Chef Hierarchy Chart: A Guide to the World of Culinary Arts

March 11, 2022

If you’re interested in the culinary arts, then you should check out the chef hierarchy chart. This comprehensive guide will teach you everything you need to know about the different types of chefs and their roles and responsibilities.

Plus, we’ll show you how to become a chef yourself! So whether you’re just starting or are looking for a career change, this chef hierarchy chart has something for everyone.

 Chef hierarchy chart

Modern professional kitchens follow a chef hierarchy chart. This hierarchy is called the Brigade de Cuisine. It is a French brigade system that ensures smooth operation of kitchen operations.

If you work in hospitality or catering, you’re likely to have heard of the Brigade de Cuisine. You might also have heard of terms such as the sous-chef.

The size and structure a Brigade de Cuisine can take will vary depending on its size and style. In a small kitchen, it is unlikely that you will have someone who can do all the different positions. It is important to understand the hierarchy of your kitchen and how you fit in.

8 key positions in a kitchen hierarchy

The Brigade de Cuisine is also known by the kitchen hierarchy. This hierarchy has many positions, each of which plays an important role in the overall operation of the kitchen. These are the most popular positions.

1. Executive Chef

The Executive Chef is the head of the kitchen team. This role is primarily managerial. Executive chefs manage multiple kitchens, but are not usually directly responsible for cooking.

2. Chef de Cuisine or Head Chef

Chef de Cuisine is French for head chef. The head chef is responsible for overseeing the entire kitchen. They supervise and manage staff, make purchases, control costs, and collaborate with restaurant managers and suppliers to create new menus.

3. Sous Chef/Deputy Chef

Although they share many of their responsibilities with the head chef and the sous-chef, they are more involved in the day to day operations of the kitchen.

The sous chef will take over if the head chef is unavailable.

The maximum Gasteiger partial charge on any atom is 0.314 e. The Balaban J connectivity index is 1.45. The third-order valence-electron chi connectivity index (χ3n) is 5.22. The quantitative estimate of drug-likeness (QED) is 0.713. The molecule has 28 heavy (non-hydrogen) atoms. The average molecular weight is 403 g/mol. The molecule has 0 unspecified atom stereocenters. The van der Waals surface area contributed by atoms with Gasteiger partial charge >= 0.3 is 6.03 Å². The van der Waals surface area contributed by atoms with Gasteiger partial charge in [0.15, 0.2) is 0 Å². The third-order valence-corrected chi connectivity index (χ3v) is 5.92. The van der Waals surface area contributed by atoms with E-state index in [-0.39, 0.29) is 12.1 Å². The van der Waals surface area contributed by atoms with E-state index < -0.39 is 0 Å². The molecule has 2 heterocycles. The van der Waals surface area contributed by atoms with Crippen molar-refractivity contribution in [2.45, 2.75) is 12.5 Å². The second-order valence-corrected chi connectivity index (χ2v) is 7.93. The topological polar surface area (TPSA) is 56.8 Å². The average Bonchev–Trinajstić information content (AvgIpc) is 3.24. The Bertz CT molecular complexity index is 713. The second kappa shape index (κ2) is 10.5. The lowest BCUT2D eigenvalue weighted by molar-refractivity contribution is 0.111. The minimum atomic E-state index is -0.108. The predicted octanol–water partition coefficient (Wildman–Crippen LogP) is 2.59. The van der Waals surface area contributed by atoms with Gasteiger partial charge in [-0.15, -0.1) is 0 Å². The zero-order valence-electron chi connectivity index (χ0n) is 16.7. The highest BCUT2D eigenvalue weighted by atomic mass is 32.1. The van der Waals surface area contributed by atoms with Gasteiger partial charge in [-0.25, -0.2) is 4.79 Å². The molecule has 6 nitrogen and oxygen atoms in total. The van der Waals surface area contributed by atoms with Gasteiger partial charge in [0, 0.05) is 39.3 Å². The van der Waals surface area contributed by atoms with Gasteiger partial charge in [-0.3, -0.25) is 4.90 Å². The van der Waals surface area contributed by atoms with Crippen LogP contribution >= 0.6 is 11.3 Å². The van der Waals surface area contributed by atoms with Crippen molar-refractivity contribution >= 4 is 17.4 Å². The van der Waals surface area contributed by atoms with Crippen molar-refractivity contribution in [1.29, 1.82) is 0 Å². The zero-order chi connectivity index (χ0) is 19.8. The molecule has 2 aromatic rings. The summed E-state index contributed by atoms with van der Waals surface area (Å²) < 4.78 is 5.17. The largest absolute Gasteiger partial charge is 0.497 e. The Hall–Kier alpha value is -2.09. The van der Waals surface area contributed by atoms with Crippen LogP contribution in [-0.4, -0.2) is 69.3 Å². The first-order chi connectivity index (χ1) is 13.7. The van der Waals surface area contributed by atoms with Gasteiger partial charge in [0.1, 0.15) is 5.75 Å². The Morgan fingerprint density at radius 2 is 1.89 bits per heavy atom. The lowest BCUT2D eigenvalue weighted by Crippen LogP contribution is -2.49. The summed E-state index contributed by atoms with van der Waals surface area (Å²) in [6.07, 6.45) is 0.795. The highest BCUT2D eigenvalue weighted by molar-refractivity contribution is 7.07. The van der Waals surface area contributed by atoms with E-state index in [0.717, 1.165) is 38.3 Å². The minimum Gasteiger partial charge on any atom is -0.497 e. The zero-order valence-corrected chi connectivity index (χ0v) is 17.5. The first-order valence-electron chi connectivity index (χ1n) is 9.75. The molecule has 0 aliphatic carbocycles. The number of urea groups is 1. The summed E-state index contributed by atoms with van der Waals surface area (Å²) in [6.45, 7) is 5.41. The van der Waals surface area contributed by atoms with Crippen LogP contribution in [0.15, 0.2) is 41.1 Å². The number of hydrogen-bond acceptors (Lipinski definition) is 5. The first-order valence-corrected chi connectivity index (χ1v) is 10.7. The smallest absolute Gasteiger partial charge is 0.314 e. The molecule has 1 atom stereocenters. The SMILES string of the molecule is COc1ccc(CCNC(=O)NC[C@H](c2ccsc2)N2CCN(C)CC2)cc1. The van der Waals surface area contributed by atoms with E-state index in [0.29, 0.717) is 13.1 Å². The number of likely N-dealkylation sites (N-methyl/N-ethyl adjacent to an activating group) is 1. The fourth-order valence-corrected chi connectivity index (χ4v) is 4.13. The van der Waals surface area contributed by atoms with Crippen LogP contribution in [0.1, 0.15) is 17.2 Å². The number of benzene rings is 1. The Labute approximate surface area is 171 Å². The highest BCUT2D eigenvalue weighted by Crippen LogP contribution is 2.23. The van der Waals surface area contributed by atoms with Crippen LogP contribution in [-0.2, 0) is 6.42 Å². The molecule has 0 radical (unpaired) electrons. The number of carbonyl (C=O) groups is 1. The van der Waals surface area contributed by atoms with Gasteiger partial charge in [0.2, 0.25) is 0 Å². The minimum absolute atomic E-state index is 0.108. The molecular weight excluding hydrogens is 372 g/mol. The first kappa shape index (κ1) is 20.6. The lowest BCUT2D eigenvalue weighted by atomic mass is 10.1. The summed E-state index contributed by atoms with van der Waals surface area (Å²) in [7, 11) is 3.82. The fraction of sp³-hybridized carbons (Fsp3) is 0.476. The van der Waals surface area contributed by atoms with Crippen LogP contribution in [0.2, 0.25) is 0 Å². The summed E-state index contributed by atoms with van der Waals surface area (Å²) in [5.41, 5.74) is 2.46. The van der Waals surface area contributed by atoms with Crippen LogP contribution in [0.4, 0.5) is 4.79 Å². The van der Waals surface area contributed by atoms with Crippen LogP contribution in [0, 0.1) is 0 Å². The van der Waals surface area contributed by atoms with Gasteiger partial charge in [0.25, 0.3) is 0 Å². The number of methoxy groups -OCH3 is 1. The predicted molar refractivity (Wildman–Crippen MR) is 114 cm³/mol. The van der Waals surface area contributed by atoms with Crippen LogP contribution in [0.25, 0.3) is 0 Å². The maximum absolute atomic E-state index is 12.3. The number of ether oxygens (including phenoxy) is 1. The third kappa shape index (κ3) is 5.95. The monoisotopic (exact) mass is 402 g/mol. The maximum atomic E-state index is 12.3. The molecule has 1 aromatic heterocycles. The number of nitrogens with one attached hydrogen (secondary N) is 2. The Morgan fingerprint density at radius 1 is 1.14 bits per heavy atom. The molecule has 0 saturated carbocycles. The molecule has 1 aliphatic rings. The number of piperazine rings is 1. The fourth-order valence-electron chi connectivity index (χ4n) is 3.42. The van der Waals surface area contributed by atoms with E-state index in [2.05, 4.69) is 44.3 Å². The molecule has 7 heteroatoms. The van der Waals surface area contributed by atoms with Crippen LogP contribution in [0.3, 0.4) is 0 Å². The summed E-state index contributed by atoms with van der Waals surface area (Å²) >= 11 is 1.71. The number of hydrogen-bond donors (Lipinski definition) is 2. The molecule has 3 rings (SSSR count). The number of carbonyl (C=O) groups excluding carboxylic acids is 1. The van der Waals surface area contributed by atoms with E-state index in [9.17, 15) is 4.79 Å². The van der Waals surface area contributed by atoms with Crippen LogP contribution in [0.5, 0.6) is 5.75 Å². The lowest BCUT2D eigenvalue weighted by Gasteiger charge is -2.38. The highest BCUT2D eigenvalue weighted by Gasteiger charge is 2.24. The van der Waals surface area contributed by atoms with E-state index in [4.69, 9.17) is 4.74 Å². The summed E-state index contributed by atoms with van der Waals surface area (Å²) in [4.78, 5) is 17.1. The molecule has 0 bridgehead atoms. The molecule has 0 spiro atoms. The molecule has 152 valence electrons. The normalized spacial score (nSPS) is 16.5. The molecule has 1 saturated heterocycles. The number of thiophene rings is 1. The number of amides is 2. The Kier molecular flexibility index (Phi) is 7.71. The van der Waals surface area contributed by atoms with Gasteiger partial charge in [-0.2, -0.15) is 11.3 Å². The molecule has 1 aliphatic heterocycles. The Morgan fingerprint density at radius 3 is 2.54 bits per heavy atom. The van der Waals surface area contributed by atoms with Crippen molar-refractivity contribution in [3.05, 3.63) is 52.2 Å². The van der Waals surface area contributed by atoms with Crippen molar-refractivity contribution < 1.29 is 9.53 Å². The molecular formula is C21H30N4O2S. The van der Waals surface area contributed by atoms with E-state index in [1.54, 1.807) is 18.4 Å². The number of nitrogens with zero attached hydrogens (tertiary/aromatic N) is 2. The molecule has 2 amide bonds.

4. Chef de Partie or Station Chef

This is an important part of the kitchen brigade system. It can be divided into multiple roles. Each chef de partie is responsible to a particular section of the kitchen.

It is easier to manage large quantities of food at once and coordinate them at busy times thanks to the many station chefs.

These are the chef de partie specific roles:

  • Saut Chef/Saucier This chef prepares sauces, gravies and other dishes. They report directly to the sous chef or head chef.
  • Boucher They prepare meats and poultry for delivery to their respective stations.
  • Poissonnier They prepare fish and seafood. In smaller kitchens, the boucher is often the most poisonnier.
  • Rotisseur Responsible for the preparation and use of the appropriate sauces.
  • Friturier This member is a fry cook and prepares fried food.
  • Grillardin They are responsible for all things grilled.
  • Garde Manger This person is responsible to prepare cold dishes, such as salads.
  • Pattisier is a pastry chef, baker and master of all things sweet.
  • Chef De Tournant This person does not have a job, but can fill in for others when necessary.
  • Entremetier This is where you prepare soups, vegetables, and starches. In larger kitchens, this role can be divided into two roles: Potager prepares soups, and Legumier prepares vegetables.


5. Commis Chef or Junior Chef

The commis chef is trained under the chef de partie and learns the intricacies of a particular station. The junior chef has recently completed or is still participating in formal training.

6. Kitchen Porter

The kitchen porters are responsible for basic tasks in the kitchen and are less likely to have received formal training. They are usually responsible for basic food preparation such as peeling potatoes and other cleaning duties.

7. Escuelerie or Dishwasher

This person is responsible for washing all of the food used in the cooking and preparation of the food.

8. Aboyeur or Waiter/Waitress

Waiters and waitresses are front-of-house staff who interact with customers. They serve customers their food and any other items they order. The waiter or waitress is responsible for reporting any problems to the kitchen if a customer complains about their food.


The chef hierarchy chart is a comprehensive guide to the world of culinary arts. It teaches you about the different types of chefs, their roles and responsibilities, and how to become one yourself.

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